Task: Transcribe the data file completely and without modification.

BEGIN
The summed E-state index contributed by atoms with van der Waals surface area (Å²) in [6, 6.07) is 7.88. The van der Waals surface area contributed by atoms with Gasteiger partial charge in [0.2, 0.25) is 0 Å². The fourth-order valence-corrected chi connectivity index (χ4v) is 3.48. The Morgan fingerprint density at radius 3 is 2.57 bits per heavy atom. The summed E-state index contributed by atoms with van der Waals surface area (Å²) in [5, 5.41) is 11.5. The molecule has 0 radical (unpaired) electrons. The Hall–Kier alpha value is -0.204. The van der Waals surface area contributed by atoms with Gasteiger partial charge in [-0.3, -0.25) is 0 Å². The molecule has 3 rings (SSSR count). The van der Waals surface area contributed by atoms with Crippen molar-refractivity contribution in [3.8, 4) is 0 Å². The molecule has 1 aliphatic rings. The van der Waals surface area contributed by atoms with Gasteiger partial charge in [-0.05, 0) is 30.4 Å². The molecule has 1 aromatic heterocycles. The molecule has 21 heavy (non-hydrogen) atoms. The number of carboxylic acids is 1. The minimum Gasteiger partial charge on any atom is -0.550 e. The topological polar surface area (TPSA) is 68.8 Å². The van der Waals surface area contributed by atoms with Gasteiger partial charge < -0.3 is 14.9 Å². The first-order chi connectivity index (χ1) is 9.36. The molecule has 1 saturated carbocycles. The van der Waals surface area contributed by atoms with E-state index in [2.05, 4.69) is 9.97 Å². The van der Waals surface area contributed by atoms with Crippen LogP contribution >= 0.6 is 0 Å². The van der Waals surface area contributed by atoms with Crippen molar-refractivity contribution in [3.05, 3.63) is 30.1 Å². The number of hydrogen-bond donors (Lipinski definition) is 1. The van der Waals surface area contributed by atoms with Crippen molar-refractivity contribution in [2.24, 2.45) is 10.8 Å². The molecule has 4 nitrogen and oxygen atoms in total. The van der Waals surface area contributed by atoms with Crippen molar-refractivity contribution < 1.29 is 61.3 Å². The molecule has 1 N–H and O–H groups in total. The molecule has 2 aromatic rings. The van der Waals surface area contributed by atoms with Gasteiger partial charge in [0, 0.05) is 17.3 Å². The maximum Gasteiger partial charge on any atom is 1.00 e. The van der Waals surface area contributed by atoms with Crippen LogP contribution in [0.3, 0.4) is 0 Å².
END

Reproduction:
The summed E-state index contributed by atoms with van der Waals surface area (Å²) in [6, 6.07) is 7.88. The van der Waals surface area contributed by atoms with Gasteiger partial charge in [0.2, 0.25) is 0 Å². The fourth-order valence-corrected chi connectivity index (χ4v) is 3.48. The Morgan fingerprint density at radius 3 is 2.57 bits per heavy atom. The summed E-state index contributed by atoms with van der Waals surface area (Å²) in [5, 5.41) is 11.5. The molecule has 0 radical (unpaired) electrons. The Hall–Kier alpha value is -0.204. The van der Waals surface area contributed by atoms with Gasteiger partial charge in [-0.3, -0.25) is 0 Å². The molecule has 3 rings (SSSR count). The van der Waals surface area contributed by atoms with Crippen molar-refractivity contribution in [3.8, 4) is 0 Å². The molecule has 1 aliphatic rings. The van der Waals surface area contributed by atoms with Gasteiger partial charge in [-0.05, 0) is 30.4 Å². The molecule has 1 aromatic heterocycles. The molecule has 21 heavy (non-hydrogen) atoms. The number of carboxylic acids is 1. The minimum Gasteiger partial charge on any atom is -0.550 e. The topological polar surface area (TPSA) is 68.8 Å². The van der Waals surface area contributed by atoms with Gasteiger partial charge < -0.3 is 14.9 Å². The first-order chi connectivity index (χ1) is 9.36. The molecule has 1 saturated carbocycles. The van der Waals surface area contributed by atoms with E-state index in [2.05, 4.69) is 9.97 Å². The van der Waals surface area contributed by atoms with Crippen LogP contribution >= 0.6 is 0 Å². The van der Waals surface area contributed by atoms with Crippen molar-refractivity contribution in [3.05, 3.63) is 30.1 Å². The number of hydrogen-bond donors (Lipinski definition) is 1. The van der Waals surface area contributed by atoms with Crippen molar-refractivity contribution in [2.24, 2.45) is 10.8 Å². The molecule has 4 nitrogen and oxygen atoms in total. The van der Waals surface area contributed by atoms with Crippen molar-refractivity contribution < 1.29 is 61.3 Å². The molecule has 1 N–H and O–H groups in total. The molecule has 2 aromatic rings. The van der Waals surface area contributed by atoms with Gasteiger partial charge in [0, 0.05) is 17.3 Å². The maximum Gasteiger partial charge on any atom is 1.00 e. The van der Waals surface area contributed by atoms with Crippen LogP contribution in [0.3, 0.4) is 0 Å².